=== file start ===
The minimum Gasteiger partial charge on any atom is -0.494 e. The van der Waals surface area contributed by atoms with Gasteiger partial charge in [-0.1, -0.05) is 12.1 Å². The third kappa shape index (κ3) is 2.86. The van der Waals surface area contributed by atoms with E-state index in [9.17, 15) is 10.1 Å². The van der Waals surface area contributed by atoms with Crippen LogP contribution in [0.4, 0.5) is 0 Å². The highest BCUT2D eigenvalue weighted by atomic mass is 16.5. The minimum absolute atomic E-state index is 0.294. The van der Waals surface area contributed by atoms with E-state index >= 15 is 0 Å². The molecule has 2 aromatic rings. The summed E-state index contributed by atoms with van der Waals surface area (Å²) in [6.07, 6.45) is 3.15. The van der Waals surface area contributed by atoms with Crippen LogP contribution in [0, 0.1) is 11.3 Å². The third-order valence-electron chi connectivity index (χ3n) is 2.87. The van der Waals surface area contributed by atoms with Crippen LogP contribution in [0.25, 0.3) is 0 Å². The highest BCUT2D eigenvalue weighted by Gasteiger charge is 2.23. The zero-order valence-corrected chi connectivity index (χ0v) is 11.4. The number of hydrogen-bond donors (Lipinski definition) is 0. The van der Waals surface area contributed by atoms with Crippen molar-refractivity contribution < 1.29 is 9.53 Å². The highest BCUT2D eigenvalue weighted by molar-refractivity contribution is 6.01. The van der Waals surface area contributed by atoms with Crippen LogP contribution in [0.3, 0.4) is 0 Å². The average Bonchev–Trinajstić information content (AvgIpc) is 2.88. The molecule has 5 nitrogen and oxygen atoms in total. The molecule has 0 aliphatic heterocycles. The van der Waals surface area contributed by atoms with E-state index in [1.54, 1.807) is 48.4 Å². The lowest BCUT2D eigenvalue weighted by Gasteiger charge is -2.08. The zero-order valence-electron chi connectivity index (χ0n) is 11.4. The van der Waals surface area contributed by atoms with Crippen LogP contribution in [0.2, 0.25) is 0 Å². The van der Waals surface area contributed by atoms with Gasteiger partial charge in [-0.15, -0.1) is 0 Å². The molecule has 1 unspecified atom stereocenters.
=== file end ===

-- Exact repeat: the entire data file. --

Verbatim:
The minimum Gasteiger partial charge on any atom is -0.494 e. The van der Waals surface area contributed by atoms with Gasteiger partial charge in [-0.1, -0.05) is 12.1 Å². The third kappa shape index (κ3) is 2.86. The van der Waals surface area contributed by atoms with E-state index in [9.17, 15) is 10.1 Å². The van der Waals surface area contributed by atoms with Crippen LogP contribution in [0.4, 0.5) is 0 Å². The highest BCUT2D eigenvalue weighted by atomic mass is 16.5. The minimum absolute atomic E-state index is 0.294. The van der Waals surface area contributed by atoms with E-state index >= 15 is 0 Å². The molecule has 2 aromatic rings. The summed E-state index contributed by atoms with van der Waals surface area (Å²) in [6.07, 6.45) is 3.15. The van der Waals surface area contributed by atoms with Crippen LogP contribution in [0, 0.1) is 11.3 Å². The third-order valence-electron chi connectivity index (χ3n) is 2.87. The van der Waals surface area contributed by atoms with Crippen LogP contribution in [0.25, 0.3) is 0 Å². The highest BCUT2D eigenvalue weighted by Gasteiger charge is 2.23. The zero-order valence-corrected chi connectivity index (χ0v) is 11.4. The number of hydrogen-bond donors (Lipinski definition) is 0. The van der Waals surface area contributed by atoms with Crippen molar-refractivity contribution < 1.29 is 9.53 Å². The highest BCUT2D eigenvalue weighted by molar-refractivity contribution is 6.01. The van der Waals surface area contributed by atoms with Crippen LogP contribution in [0.3, 0.4) is 0 Å². The average Bonchev–Trinajstić information content (AvgIpc) is 2.88. The molecule has 5 nitrogen and oxygen atoms in total. The molecule has 0 aliphatic heterocycles. The van der Waals surface area contributed by atoms with E-state index in [1.54, 1.807) is 48.4 Å². The lowest BCUT2D eigenvalue weighted by Gasteiger charge is -2.08. The zero-order valence-electron chi connectivity index (χ0n) is 11.4. The van der Waals surface area contributed by atoms with Crippen LogP contribution in [0.2, 0.25) is 0 Å². The van der Waals surface area contributed by atoms with Gasteiger partial charge in [-0.15, -0.1) is 0 Å². The molecule has 1 unspecified atom stereocenters.